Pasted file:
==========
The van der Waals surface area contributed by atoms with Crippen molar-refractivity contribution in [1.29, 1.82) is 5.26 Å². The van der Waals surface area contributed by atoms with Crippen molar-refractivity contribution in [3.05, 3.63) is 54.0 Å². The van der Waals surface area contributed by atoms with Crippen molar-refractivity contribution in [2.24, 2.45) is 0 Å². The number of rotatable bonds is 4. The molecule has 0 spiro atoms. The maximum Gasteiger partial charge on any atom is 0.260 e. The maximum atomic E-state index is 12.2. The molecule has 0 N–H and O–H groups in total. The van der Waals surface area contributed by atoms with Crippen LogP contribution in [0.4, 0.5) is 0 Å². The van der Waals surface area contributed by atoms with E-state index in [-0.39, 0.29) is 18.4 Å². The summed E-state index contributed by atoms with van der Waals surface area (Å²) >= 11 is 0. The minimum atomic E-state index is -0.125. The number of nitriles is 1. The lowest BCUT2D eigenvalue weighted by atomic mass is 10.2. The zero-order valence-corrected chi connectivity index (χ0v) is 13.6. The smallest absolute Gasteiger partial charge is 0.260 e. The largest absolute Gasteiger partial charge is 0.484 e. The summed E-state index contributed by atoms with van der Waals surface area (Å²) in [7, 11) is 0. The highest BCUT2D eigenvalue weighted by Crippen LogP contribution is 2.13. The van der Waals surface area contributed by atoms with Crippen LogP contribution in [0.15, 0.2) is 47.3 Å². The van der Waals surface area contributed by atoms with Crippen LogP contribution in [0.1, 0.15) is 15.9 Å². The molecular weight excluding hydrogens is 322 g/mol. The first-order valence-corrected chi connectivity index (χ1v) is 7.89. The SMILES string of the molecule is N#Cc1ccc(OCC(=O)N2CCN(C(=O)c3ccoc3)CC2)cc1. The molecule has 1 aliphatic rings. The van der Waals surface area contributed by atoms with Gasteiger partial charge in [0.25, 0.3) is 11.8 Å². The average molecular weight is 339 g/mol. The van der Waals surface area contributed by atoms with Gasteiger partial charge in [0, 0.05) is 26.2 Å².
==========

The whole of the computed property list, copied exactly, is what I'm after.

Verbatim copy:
The van der Waals surface area contributed by atoms with Crippen molar-refractivity contribution in [1.29, 1.82) is 5.26 Å². The van der Waals surface area contributed by atoms with Crippen molar-refractivity contribution in [3.05, 3.63) is 54.0 Å². The van der Waals surface area contributed by atoms with Crippen molar-refractivity contribution in [2.24, 2.45) is 0 Å². The number of rotatable bonds is 4. The molecule has 0 spiro atoms. The maximum Gasteiger partial charge on any atom is 0.260 e. The maximum atomic E-state index is 12.2. The molecule has 0 N–H and O–H groups in total. The van der Waals surface area contributed by atoms with Crippen LogP contribution in [0.4, 0.5) is 0 Å². The van der Waals surface area contributed by atoms with E-state index in [-0.39, 0.29) is 18.4 Å². The summed E-state index contributed by atoms with van der Waals surface area (Å²) >= 11 is 0. The minimum atomic E-state index is -0.125. The number of nitriles is 1. The lowest BCUT2D eigenvalue weighted by atomic mass is 10.2. The zero-order valence-corrected chi connectivity index (χ0v) is 13.6. The smallest absolute Gasteiger partial charge is 0.260 e. The largest absolute Gasteiger partial charge is 0.484 e. The summed E-state index contributed by atoms with van der Waals surface area (Å²) in [7, 11) is 0. The highest BCUT2D eigenvalue weighted by Crippen LogP contribution is 2.13. The van der Waals surface area contributed by atoms with Crippen LogP contribution in [0.15, 0.2) is 47.3 Å². The van der Waals surface area contributed by atoms with Crippen LogP contribution in [0.1, 0.15) is 15.9 Å². The molecular weight excluding hydrogens is 322 g/mol. The first-order valence-corrected chi connectivity index (χ1v) is 7.89. The SMILES string of the molecule is N#Cc1ccc(OCC(=O)N2CCN(C(=O)c3ccoc3)CC2)cc1. The molecule has 1 aliphatic rings. The van der Waals surface area contributed by atoms with Gasteiger partial charge in [0.25, 0.3) is 11.8 Å². The average molecular weight is 339 g/mol. The van der Waals surface area contributed by atoms with Gasteiger partial charge in [0, 0.05) is 26.2 Å².